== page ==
What is this CV really telling you? Our guide to reading CVs
A few weeks ago, we published a general guide for screening through Microsoft Dynamics CVs efficiently. Today, we want to tell you more about reading CVs in depth – or more specifically, about how to read between the lines of a CV.
Reading CVs in depth – what does it entail?
There is a lot that goes into making the decision of hiring a new employee. As an employer, you need to ask yourself many essential questions about each candidate: do they have the right education for the role? The right skills? The right experience? Do they have the right personality to be a good fit in your team? Will they be able to learn and adjust as your business grows? Will they be a reliable team member?
There will always be a certain amount of uncertainty when hiring a new person. However, there are ways you can reduce this uncertainty by setting up a careful screening process and making the most of the information you are provided during it. This starts with properly reading CVs. The below list will help you to spot some very useful clues during your CV screening process.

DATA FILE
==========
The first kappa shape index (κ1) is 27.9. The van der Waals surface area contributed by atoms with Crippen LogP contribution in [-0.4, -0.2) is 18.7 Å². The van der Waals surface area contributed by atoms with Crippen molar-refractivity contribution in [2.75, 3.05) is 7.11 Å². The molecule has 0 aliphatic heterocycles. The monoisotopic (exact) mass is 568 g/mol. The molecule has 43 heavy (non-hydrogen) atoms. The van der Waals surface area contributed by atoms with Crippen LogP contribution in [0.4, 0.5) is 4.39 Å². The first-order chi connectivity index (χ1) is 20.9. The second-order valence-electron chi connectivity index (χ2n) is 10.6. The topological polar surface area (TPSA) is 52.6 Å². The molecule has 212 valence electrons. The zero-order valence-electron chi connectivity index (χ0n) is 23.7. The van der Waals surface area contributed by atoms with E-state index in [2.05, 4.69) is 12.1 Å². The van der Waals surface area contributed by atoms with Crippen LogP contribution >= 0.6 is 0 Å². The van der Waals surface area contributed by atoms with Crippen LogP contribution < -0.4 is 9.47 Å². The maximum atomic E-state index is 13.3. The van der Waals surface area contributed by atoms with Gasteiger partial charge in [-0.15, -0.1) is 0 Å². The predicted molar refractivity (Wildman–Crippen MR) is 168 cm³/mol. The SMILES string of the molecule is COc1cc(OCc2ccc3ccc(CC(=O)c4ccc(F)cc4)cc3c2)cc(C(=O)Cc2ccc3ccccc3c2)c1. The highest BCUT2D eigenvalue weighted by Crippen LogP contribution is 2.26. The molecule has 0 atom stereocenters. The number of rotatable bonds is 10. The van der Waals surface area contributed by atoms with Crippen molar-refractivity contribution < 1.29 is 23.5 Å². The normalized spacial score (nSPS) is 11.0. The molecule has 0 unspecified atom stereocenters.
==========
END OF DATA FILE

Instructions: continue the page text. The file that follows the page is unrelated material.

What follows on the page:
1 – The formatting – how much does it matter?
The formatting of a CV is important – but not necessarily in the way you think. The amount of thought and skill that went into designing the resume you are holding can tell you a lot about a candidate’s strengths and weaknesses – which doesn’t mean that a badly formatted CV is always a bad thing.
Before analysing the formatting, ask yourself: what soft skills are really important to the role you are hiring for? Do you need somebody with good design skills? Somebody who knows how to use Microsoft Office? Someone who is well-organised? Someone who is good at communicating information clearly and simply?
You then need to look at each CV’s formatting in light of the criteria you have deemed most important to the role.
For instance, if you are hiring for a role which requires a high degree of creativity, CVs with highly unusual designs will be a good sign.